Thursday, August 26, 2010

In Defense Of Facebook For Learning English

I know most parents would think I am crazy. My twelve year old has a Facebook page. No, you cannot be his friend. You see I monitor all of his activity. I check before he adds friends and read his wall. I have his password.

I went to him and asked him to "FB" a certain friend to send me a copy of a movie he cast Haddy in. It got me thinking.

The reason it really benefits him is he learns to self edit his English. This is how it works.

Facebook is a form of letter writing or journaling. Anything he sends out is read by his friends. His friends are his peers from school, camp and other activities. Some of his friends are his teachers. Most of his friends are hearing kids from school and have command of written English.

Every-time he posts he has to edit his English. He doesn't want to look like he can't write. He wants people to know he is "smart". So he watches the language of the other kids and mimics it. The kids from his school do use a bit of text talk but for mostly use high register English.

The result is he is learning to better present information in well written English. The down side is it is not a way he has used to connect with deaf kids. The good news is it levels the communication playing field with his hearing friends.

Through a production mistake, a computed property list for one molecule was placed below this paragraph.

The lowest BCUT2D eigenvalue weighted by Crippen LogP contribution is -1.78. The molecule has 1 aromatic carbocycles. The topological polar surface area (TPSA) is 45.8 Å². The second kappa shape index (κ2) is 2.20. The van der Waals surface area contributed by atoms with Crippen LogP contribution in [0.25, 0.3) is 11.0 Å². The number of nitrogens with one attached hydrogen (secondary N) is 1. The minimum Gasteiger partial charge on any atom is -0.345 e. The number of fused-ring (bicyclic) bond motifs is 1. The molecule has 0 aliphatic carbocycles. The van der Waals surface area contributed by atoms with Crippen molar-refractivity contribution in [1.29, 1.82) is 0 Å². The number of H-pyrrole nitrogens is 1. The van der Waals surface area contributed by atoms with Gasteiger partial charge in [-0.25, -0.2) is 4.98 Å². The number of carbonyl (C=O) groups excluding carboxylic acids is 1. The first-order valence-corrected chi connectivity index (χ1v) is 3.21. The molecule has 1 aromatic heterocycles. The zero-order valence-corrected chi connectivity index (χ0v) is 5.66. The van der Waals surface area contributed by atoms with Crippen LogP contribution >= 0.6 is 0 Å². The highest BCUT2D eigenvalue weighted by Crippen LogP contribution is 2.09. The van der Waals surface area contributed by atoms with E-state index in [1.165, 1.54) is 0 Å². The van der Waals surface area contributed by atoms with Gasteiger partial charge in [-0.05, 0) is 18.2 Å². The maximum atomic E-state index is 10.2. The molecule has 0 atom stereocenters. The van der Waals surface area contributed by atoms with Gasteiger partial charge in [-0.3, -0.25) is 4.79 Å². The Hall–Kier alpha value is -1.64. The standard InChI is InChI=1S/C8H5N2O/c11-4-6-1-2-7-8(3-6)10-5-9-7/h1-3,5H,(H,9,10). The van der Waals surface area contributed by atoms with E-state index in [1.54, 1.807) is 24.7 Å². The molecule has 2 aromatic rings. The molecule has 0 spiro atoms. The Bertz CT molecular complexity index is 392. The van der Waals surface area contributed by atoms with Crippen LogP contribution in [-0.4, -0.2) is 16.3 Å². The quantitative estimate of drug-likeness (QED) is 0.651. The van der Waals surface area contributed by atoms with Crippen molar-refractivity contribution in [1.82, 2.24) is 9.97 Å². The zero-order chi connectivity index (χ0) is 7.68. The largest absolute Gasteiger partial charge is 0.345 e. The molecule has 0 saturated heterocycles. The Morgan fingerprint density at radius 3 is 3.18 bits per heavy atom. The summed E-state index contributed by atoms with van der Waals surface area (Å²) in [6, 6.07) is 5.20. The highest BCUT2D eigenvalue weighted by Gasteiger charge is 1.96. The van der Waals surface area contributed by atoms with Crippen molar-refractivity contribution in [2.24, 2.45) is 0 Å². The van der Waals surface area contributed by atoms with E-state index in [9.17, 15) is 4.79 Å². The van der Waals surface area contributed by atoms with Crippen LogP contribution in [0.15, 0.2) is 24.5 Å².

I often read horror stories about social media. In our case it happens to be a benefit right now.


  1. I think poking my eyes out with a sharp stick more preferable than accessing facebook, surely there must be proper educational avenues to improve English rather than accessing 'anti-social' sites like FB ? FB along with Twitter is choc full of trivia, is virtually unmoderated, and allows everyone from a 10 yr old to Al-Qudea terrorists to exhort their views.

    This combined with extremely poor spelling, leaving you and your son wide open to identity theft (Take care to NEVER access adverts for games for your son, underneath the ad, you accept who ever set the ad up can have complete access to your FB life, your and your son's friends, and all other links. Also social sites are full of 'buzz' words they make up themselves, which is hardly conducive to acquiring real English skills. My child is banned at home from accessing twitter or facebook and certainly no sites with 'rooms' and ONLY sites with intense moderation attached.

  2. I have a Facebook account, and so does many of my family members including my mom, aunts, uncles, cousins, etc. Like anything else, Facebook, Twitter, etc all need to be used correctly. I've used Facebook to connect with friends from high school, college, and now even family members.

    I don't use the apps and games, I'm not on Facebook THAT much but several people I know do use them. As for links and advertisements use common sense and don't click them (although the most they seem to do is put a cookie in your system which remembers what ads you've liked and then you see related advertisements more often).